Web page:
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RiceGuy

Biscuits

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Hi everyone,

Occasionally there will be a post mentioning southern biscuits, and though I've searched here and elsewhere, I've yet to find a detailed description of the texture and appearance of a southern biscuit. Can anyone please describe it in detail? Is it soft, fluffy, rigid, dense, loose, moist, dry, etc, etc?

As for buttermilk biscuits, I think those are rather soft, with a loose crumb. Sorta cake-like, but dryer. Is that right?

The drop biscuits I knew as a kid had a rigid crust, and were somewhat dry and chewy. Is that typical for this type of biscuit?

I grew up with biscuits being the sort of thing to spread with butter or margarine, not jam, jelly or anything sweet. I suppose the spread of choice is a regional/cultural thing though, yes?

What other types of biscuits are popular?

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Hi everyone,

Occasionally there will be a post mentioning southern biscuits, and though I've searched here and elsewhere, I've yet to find a detailed description of the texture and appearance of a southern biscuit. Can anyone please describe it in detail? Is it soft, fluffy, rigid, dense, loose, moist, dry, etc, etc?

As for buttermilk biscuits, I think those are rather soft, with a loose crumb. Sorta cake-like, but dryer. Is that right?

The drop biscuits I knew as a kid had a rigid crust, and were somewhat dry and chewy. Is that typical for this type of biscuit?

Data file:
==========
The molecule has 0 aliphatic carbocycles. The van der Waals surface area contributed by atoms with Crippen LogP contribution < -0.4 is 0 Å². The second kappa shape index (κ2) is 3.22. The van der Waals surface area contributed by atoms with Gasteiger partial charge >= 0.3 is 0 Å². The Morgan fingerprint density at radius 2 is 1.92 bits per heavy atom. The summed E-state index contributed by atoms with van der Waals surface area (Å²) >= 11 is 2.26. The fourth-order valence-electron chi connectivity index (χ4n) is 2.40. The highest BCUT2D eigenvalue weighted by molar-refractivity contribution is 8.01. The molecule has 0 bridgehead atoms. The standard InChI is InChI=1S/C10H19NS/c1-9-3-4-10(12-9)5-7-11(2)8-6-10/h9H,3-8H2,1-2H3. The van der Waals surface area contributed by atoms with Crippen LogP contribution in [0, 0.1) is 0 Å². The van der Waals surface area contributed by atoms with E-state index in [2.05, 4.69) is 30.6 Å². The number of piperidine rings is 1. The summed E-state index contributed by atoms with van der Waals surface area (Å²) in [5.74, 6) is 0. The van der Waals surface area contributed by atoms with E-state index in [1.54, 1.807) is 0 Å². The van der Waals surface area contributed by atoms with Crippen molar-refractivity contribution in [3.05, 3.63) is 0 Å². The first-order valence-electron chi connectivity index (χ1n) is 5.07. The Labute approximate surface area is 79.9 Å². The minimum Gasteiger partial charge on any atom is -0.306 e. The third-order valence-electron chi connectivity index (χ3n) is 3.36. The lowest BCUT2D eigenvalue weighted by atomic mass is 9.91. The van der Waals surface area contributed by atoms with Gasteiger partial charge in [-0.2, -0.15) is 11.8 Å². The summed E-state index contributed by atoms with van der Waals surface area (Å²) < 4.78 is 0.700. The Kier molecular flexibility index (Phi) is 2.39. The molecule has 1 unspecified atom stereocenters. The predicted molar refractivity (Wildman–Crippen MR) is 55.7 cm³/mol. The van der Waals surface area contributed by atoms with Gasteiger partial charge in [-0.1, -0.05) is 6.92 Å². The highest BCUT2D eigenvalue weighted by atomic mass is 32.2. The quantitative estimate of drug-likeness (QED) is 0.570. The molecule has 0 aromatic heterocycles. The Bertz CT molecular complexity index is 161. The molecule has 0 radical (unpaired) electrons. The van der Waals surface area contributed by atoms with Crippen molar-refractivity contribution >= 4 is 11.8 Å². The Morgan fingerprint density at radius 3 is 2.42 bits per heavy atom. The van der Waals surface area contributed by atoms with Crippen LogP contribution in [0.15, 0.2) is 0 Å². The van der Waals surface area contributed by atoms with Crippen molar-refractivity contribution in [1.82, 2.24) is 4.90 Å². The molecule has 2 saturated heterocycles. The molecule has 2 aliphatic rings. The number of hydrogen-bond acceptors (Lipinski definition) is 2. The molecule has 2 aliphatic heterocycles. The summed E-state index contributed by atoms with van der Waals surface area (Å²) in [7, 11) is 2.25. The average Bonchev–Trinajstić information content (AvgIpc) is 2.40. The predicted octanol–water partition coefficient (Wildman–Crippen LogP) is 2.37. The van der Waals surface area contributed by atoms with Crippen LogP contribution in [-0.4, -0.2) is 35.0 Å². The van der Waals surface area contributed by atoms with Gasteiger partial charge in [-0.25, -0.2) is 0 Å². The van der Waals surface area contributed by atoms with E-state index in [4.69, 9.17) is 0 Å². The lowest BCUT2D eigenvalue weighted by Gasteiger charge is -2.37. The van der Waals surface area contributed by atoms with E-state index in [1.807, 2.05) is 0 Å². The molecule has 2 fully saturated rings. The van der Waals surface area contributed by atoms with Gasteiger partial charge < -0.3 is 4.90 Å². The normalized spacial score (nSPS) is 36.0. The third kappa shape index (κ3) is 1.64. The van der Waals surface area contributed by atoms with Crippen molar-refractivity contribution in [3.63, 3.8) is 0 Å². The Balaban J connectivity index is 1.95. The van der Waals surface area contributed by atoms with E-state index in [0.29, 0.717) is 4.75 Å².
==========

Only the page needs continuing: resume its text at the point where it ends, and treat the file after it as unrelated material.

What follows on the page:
I grew up with biscuits being the sort of thing to spread with butter or margarine, not jam, jelly or anything sweet. I suppose the spread of choice is a regional/cultural thing though, yes?

What other types of biscuits are popular?

I grew up in the South and no one can bake a biscuit better than my grandma did when I was growing up. The consistency was a lot like Bette Hagman's Caraway Soda Bread in her old '93 cookbook which is why I'm baking it downstairs right now :) Let me know if you want the recipe. It's the one I keep going back to.

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I grew up in the South and no one can bake a biscuit better than my grandma did when I was growing up. The consistency was a lot like Bette Hagman's Caraway Soda Bread in her old '93 cookbook which is why I'm baking it downstairs right now :) Let me know if you want the recipe. It's the one I keep going back to.

Thanks, but I don't need a recipe. What I want is a detailed description of the ideal finished product. The texture, crumb, crust, etc, etc. What exactly defines a great southern biscuit?

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Thanks, but I don't need a recipe. What I want is a detailed description of the ideal finished product. The texture, crumb, crust, etc, etc. What exactly defines a great southern biscuit?

Rice Guy, you will be my hero again if your intent is to come up with recipe for a southern biscuit. :lol: My Granny made the best biscuits in the world. Ok, so size is important. They should be about 1 1/2 in high and 3 in around. The texture is hard to describe, but here goes: not crumbly inside, fluffy is best. It should hold together when you cut it in half to fill with country ham or apple butter. Kind of cake like, but a little more moist. If you've ever had a biscuit from KFC, that's the texture, but definitely not the flavor. Buttermilk is key to getting the flavor right. My Granny never used a recipe. She just put all purpose flour, baking powder, salt in a bowl, cut in shortening and added buttermilk til it was the right texture. I could never recreate it with a regular flour, so I haven't tried with a gluten free flour. My initial thought is maybe a combo of sorghum and tapioca flour.